The Bill will also ensure that students wanting to study diploma and above qualifications in the vocational education and training sector are able to access the training they choose without worrying about up front fees.

According to the National Centre for Vocational Education Research (NCVER) the number of students training in diploma and advanced diploma qualifications in the public vocational education and training sector has declined in recent years: from 197,300 students in 2002 to 165,900 students in 2007. The only fields of study that have held up to some extent have been health, and more recently in engineering. All governments are committed to lifting Australia’s skill levels and increasing the number of completions at diploma and advanced diploma level is a key element of this commitment. A target of doubling the number of completions of diploma and advanced diploma qualifications by 2020 was identified as a critical target in the Council of Australian Governments discussions.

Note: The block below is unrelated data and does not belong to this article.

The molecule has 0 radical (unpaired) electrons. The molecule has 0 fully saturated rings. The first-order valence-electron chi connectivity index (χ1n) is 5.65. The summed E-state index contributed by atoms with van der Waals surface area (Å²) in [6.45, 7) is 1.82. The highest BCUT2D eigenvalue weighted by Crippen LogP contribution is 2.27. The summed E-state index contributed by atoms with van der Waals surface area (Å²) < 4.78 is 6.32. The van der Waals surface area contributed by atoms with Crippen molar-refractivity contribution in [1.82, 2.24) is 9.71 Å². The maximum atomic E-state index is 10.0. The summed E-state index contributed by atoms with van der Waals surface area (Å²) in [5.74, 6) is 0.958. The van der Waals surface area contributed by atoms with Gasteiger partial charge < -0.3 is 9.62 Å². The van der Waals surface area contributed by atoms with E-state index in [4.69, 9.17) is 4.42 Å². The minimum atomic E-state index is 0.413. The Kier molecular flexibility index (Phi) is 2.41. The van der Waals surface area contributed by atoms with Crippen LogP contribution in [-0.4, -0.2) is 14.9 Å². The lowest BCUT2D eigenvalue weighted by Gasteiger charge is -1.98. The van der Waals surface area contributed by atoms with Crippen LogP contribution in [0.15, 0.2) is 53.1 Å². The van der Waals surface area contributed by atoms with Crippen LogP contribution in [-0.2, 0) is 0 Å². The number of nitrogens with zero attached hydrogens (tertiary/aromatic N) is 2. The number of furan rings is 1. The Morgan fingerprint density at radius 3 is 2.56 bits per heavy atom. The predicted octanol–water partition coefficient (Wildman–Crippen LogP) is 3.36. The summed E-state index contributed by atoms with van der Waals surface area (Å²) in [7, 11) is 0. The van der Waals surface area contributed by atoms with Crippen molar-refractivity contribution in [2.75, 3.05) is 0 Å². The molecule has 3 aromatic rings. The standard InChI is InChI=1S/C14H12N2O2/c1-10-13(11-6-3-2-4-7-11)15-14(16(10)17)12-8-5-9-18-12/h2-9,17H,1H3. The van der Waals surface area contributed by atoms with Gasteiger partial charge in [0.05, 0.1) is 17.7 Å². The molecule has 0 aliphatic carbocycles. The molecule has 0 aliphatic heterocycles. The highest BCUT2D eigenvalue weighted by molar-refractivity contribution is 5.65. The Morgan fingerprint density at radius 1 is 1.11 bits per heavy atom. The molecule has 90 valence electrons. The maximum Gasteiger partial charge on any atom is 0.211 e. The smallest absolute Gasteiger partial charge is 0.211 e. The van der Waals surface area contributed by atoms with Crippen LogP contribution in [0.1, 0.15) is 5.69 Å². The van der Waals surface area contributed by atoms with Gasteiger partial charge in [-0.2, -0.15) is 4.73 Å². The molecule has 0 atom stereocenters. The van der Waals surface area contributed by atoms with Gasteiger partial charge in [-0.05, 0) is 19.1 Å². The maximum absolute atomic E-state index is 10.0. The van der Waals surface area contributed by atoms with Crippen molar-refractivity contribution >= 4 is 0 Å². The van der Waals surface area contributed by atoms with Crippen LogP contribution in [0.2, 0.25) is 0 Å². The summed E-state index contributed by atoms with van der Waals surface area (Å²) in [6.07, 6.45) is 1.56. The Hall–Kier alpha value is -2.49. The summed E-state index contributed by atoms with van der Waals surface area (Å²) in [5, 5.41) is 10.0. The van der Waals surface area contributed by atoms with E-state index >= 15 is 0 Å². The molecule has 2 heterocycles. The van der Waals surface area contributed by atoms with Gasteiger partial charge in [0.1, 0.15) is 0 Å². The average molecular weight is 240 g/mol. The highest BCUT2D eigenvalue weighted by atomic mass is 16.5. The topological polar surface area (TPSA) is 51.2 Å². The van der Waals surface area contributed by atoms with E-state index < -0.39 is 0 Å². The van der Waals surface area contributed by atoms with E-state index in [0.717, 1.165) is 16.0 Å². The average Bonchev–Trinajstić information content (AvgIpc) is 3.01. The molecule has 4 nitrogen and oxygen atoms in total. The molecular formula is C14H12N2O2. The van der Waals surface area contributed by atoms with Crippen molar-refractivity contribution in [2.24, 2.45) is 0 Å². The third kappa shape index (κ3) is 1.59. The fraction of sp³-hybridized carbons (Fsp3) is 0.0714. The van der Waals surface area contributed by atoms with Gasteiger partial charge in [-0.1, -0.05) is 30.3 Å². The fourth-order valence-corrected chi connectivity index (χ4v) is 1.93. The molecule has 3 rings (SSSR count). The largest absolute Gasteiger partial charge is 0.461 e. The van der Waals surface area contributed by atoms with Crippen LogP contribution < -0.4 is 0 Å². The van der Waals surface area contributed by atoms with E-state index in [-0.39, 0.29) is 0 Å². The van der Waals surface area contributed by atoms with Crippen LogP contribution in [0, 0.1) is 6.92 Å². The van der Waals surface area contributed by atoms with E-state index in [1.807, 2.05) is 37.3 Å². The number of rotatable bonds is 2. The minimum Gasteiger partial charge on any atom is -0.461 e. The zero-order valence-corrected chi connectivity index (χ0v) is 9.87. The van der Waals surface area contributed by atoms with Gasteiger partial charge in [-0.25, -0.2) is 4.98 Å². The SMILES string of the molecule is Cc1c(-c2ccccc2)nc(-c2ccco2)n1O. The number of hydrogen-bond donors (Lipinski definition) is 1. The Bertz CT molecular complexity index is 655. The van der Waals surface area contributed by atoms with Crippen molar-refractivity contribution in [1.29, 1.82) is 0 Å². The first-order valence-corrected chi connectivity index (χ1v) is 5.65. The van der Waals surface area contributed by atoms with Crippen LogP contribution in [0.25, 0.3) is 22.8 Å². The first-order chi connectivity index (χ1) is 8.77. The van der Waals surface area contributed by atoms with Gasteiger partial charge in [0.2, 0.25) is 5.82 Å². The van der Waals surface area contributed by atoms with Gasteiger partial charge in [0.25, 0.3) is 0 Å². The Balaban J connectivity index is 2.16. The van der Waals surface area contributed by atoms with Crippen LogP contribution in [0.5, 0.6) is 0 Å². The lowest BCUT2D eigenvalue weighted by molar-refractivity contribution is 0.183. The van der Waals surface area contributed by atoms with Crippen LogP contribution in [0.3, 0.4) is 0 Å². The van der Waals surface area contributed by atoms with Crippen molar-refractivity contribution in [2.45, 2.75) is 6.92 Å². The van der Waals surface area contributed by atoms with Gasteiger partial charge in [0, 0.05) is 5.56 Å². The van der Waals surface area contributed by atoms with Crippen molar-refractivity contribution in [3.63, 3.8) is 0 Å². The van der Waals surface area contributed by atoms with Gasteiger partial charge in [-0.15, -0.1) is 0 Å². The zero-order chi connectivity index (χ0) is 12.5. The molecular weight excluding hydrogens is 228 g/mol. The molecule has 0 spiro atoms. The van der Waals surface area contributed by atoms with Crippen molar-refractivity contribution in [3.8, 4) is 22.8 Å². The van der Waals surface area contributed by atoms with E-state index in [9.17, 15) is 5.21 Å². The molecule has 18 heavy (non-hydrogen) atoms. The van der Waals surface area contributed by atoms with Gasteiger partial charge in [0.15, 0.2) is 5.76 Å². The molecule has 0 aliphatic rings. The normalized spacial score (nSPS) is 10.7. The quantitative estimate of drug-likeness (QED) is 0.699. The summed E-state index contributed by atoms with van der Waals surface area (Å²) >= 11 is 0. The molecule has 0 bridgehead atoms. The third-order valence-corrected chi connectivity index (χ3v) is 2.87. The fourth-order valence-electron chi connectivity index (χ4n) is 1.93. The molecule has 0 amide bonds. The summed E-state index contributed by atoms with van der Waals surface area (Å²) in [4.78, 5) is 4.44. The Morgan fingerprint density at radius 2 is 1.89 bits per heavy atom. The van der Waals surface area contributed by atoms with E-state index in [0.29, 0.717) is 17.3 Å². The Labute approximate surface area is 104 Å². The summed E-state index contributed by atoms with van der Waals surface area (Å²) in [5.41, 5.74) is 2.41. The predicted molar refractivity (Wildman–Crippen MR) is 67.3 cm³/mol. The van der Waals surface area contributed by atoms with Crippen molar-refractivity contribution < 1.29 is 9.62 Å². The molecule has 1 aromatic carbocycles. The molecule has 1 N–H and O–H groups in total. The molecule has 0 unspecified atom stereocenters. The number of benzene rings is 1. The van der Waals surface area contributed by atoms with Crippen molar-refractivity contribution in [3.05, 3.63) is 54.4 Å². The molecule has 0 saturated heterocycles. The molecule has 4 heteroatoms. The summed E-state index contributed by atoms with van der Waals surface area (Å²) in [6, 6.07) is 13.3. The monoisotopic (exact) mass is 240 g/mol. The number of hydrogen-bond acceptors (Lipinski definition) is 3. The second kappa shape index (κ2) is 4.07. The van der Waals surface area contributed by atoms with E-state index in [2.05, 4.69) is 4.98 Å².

VET FEE-HELP assists students studying diploma, advanced diploma, graduate certificate and graduate diploma courses by providing a loan for all or part of the tuition costs. Loans are not subject to income and assets tests and repayments do not commence until an individual’s income is above a minimum repayment threshold. The first students to access VET FEE-HELP assistance will commence early this year.

These initiatives are part of the Government’s commitment to ensuring that higher education plays a leading role in equipping Australians with the knowledge and skills to make Australia a more productive and prosperous nation.